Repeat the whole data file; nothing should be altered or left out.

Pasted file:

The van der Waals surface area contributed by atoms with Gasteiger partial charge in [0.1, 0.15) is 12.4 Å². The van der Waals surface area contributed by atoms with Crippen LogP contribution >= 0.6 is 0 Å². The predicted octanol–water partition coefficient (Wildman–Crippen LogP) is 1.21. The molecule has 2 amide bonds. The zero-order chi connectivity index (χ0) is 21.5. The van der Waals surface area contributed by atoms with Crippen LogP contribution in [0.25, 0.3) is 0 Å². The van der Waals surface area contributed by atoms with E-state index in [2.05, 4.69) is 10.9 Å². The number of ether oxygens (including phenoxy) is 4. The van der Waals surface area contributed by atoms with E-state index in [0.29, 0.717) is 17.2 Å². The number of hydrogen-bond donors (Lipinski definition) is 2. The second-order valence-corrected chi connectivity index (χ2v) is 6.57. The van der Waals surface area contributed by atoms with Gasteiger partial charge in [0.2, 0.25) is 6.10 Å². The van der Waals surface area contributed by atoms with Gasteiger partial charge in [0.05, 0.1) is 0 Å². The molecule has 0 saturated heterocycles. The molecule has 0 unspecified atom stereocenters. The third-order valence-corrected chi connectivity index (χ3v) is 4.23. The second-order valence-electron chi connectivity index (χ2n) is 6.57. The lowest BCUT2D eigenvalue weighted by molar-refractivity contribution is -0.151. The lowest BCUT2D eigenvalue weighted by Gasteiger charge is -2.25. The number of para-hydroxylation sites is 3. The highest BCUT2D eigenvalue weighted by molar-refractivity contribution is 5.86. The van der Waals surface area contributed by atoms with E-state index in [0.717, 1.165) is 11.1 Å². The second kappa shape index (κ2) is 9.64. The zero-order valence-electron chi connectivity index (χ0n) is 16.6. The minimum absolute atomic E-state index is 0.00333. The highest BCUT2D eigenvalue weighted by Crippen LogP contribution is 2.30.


The van der Waals surface area contributed by atoms with Gasteiger partial charge in [0.1, 0.15) is 12.4 Å². The van der Waals surface area contributed by atoms with Crippen LogP contribution >= 0.6 is 0 Å². The predicted octanol–water partition coefficient (Wildman–Crippen LogP) is 1.21. The molecule has 2 amide bonds. The zero-order chi connectivity index (χ0) is 21.5. The van der Waals surface area contributed by atoms with Crippen LogP contribution in [0.25, 0.3) is 0 Å². The van der Waals surface area contributed by atoms with E-state index in [2.05, 4.69) is 10.9 Å². The number of ether oxygens (including phenoxy) is 4. The van der Waals surface area contributed by atoms with E-state index in [0.29, 0.717) is 17.2 Å². The number of hydrogen-bond donors (Lipinski definition) is 2. The second-order valence-corrected chi connectivity index (χ2v) is 6.57. The van der Waals surface area contributed by atoms with Gasteiger partial charge in [0.2, 0.25) is 6.10 Å². The van der Waals surface area contributed by atoms with Gasteiger partial charge in [0.05, 0.1) is 0 Å². The molecule has 0 saturated heterocycles. The molecule has 0 unspecified atom stereocenters. The third-order valence-corrected chi connectivity index (χ3v) is 4.23. The second-order valence-electron chi connectivity index (χ2n) is 6.57. The lowest BCUT2D eigenvalue weighted by molar-refractivity contribution is -0.151. The lowest BCUT2D eigenvalue weighted by Gasteiger charge is -2.25. The number of para-hydroxylation sites is 3. The highest BCUT2D eigenvalue weighted by molar-refractivity contribution is 5.86. The van der Waals surface area contributed by atoms with E-state index in [0.717, 1.165) is 11.1 Å². The second kappa shape index (κ2) is 9.64. The zero-order valence-electron chi connectivity index (χ0n) is 16.6. The minimum absolute atomic E-state index is 0.00333. The highest BCUT2D eigenvalue weighted by Crippen LogP contribution is 2.30.